Deborah Emeni I'm a software developer and technical writer who specializes in Node.js and JavaScript.

Configuring Apache for Node.js

7 min read 1983

Configuring Apache For NodeJ.js

There is a correlation between website performance and user engagement across all industry verticals. Having a server solution that can handle high traffic volume, respond to requests quickly, and mitigate cyber risk can be beneficial for both customer satisfaction and retention.

Apache is a popular, open source server that offers several benefits for improving application performance and security. Apache is used with over 30 percent of all websites, including those of many well-established companies, such as Slack, The New York Times, and LinkedIn.

In this article, we’ll examine some of the benefits that Apache brings to Node.js applications. We’ll also walk through a tutorial with a working code sample to demonstrate how to configure Apache for a Node application.

Prerequisites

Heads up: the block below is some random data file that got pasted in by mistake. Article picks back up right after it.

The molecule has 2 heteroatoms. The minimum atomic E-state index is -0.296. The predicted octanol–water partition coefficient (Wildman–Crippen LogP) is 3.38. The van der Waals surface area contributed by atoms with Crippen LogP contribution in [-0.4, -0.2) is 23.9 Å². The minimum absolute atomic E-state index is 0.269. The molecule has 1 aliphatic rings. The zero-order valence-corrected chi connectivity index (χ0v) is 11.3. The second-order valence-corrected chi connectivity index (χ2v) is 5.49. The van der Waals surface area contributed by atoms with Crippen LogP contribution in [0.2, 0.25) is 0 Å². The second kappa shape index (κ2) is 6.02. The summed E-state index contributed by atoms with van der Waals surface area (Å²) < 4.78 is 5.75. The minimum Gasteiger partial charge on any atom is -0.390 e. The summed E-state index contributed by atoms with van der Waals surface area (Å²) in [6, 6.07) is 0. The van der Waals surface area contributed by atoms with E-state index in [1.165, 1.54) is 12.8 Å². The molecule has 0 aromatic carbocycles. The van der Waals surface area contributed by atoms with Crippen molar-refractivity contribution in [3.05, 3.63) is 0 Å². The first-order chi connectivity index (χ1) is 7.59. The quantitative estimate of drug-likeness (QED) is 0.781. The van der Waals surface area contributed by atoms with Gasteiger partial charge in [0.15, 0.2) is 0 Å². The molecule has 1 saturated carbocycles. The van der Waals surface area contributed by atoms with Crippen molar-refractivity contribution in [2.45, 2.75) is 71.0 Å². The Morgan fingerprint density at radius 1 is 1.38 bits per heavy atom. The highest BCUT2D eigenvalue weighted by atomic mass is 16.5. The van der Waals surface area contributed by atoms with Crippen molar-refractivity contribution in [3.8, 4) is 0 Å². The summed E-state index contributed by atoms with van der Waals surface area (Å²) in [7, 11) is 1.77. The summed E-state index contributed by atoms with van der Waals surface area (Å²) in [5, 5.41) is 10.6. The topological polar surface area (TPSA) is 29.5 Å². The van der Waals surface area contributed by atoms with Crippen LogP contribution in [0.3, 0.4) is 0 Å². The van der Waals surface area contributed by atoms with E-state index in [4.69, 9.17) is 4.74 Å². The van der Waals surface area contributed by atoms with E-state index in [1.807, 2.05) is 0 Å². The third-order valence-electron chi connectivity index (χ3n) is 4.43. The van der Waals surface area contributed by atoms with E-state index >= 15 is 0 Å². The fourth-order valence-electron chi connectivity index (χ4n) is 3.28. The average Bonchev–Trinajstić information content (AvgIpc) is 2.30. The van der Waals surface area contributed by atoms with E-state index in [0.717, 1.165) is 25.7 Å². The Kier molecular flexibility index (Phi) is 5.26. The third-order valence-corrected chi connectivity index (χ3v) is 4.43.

• Latest versions of Node.js and npm
  • Terminal for installing packages and testing code
  • VS Code, or your favorite code editor

N.B., the tutorial portion of this article was developed using an Ubuntu 18.04 operating system and Node.js v14.17.6.

Let’s get started!

Benefits of configuring Apache for Node.js

Apache provides three core benefits for Node applications:

Let’s explore the use case for each benefit.

Caching

An app is more likely to retain users when its content loads quickly. Caching improves the performance of an application by saving bandwidth and improving the application’s speed. Any time a Node application gets simultaneous, multiple requests for the same static content, caching is essential.

By configuring Apache for a Node application, we allow the Apache server to install the static content. When there are future requests for the same content, the response will come directly from Apache, rather than from the application’s server.

Load balancing

A high-performing app must be readily available to users, even as it scales. Load balancing improves an app’s responsiveness by distributing incoming requests across multiple servers. A popular app may get thousands of requests per second. By configuring Apache for a Node application, we permit Apache to distribute the multiple events across all servers in the application.

Reverse proxy